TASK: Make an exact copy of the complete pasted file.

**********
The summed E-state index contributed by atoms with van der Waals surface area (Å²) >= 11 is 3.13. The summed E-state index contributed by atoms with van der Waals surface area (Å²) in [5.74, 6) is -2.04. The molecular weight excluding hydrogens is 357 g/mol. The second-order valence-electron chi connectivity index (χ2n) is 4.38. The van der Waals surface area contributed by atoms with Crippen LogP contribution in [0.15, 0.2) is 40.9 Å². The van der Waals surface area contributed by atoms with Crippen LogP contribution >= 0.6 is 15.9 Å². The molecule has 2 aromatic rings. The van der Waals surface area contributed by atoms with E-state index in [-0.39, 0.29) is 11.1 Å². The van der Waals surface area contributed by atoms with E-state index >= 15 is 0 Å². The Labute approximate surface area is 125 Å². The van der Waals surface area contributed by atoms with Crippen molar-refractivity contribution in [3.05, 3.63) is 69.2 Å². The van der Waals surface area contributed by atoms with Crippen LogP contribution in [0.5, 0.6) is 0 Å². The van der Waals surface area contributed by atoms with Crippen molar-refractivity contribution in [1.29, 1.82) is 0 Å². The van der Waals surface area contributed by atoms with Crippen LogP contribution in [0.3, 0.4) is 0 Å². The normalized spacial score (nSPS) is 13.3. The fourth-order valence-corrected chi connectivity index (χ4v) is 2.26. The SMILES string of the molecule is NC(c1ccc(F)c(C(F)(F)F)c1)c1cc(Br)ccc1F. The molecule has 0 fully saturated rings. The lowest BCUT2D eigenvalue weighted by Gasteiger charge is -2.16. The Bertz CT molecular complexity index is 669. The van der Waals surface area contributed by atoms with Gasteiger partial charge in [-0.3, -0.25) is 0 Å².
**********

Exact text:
The summed E-state index contributed by atoms with van der Waals surface area (Å²) >= 11 is 3.13. The summed E-state index contributed by atoms with van der Waals surface area (Å²) in [5.74, 6) is -2.04. The molecular weight excluding hydrogens is 357 g/mol. The second-order valence-electron chi connectivity index (χ2n) is 4.38. The van der Waals surface area contributed by atoms with Crippen LogP contribution in [0.15, 0.2) is 40.9 Å². The van der Waals surface area contributed by atoms with Crippen LogP contribution >= 0.6 is 15.9 Å². The molecule has 2 aromatic rings. The van der Waals surface area contributed by atoms with E-state index in [-0.39, 0.29) is 11.1 Å². The van der Waals surface area contributed by atoms with E-state index >= 15 is 0 Å². The Labute approximate surface area is 125 Å². The van der Waals surface area contributed by atoms with Crippen molar-refractivity contribution in [3.05, 3.63) is 69.2 Å². The van der Waals surface area contributed by atoms with Crippen LogP contribution in [0.5, 0.6) is 0 Å². The van der Waals surface area contributed by atoms with Crippen molar-refractivity contribution in [1.29, 1.82) is 0 Å². The van der Waals surface area contributed by atoms with Crippen LogP contribution in [0.3, 0.4) is 0 Å². The normalized spacial score (nSPS) is 13.3. The fourth-order valence-corrected chi connectivity index (χ4v) is 2.26. The SMILES string of the molecule is NC(c1ccc(F)c(C(F)(F)F)c1)c1cc(Br)ccc1F. The molecule has 0 fully saturated rings. The lowest BCUT2D eigenvalue weighted by Gasteiger charge is -2.16. The Bertz CT molecular complexity index is 669. The van der Waals surface area contributed by atoms with Gasteiger partial charge in [-0.3, -0.25) is 0 Å².